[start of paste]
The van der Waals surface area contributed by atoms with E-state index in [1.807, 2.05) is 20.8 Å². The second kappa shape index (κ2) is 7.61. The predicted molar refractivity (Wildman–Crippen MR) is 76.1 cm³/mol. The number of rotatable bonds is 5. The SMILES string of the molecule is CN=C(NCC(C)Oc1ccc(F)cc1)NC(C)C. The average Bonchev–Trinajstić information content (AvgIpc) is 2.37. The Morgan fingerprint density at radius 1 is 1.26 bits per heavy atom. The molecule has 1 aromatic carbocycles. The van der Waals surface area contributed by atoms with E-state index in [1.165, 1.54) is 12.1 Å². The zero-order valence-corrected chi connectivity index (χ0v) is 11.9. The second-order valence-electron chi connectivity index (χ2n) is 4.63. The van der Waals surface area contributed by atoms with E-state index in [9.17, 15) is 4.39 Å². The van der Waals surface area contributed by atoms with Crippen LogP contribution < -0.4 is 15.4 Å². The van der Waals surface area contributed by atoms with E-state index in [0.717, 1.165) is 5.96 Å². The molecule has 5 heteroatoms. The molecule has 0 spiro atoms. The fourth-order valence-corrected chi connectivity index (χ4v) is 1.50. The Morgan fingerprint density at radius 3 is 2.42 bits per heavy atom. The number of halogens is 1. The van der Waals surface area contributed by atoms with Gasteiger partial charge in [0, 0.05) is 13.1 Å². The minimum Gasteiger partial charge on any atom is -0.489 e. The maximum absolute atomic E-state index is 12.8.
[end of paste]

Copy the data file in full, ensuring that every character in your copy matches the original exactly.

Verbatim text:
The van der Waals surface area contributed by atoms with E-state index in [1.807, 2.05) is 20.8 Å². The second kappa shape index (κ2) is 7.61. The predicted molar refractivity (Wildman–Crippen MR) is 76.1 cm³/mol. The number of rotatable bonds is 5. The SMILES string of the molecule is CN=C(NCC(C)Oc1ccc(F)cc1)NC(C)C. The average Bonchev–Trinajstić information content (AvgIpc) is 2.37. The Morgan fingerprint density at radius 1 is 1.26 bits per heavy atom. The molecule has 1 aromatic carbocycles. The van der Waals surface area contributed by atoms with E-state index in [1.165, 1.54) is 12.1 Å². The zero-order valence-corrected chi connectivity index (χ0v) is 11.9. The second-order valence-electron chi connectivity index (χ2n) is 4.63. The van der Waals surface area contributed by atoms with E-state index in [9.17, 15) is 4.39 Å². The van der Waals surface area contributed by atoms with Crippen LogP contribution < -0.4 is 15.4 Å². The van der Waals surface area contributed by atoms with E-state index in [0.717, 1.165) is 5.96 Å². The molecule has 5 heteroatoms. The molecule has 0 spiro atoms. The fourth-order valence-corrected chi connectivity index (χ4v) is 1.50. The Morgan fingerprint density at radius 3 is 2.42 bits per heavy atom. The number of halogens is 1. The van der Waals surface area contributed by atoms with Gasteiger partial charge in [0, 0.05) is 13.1 Å². The minimum Gasteiger partial charge on any atom is -0.489 e. The maximum absolute atomic E-state index is 12.8.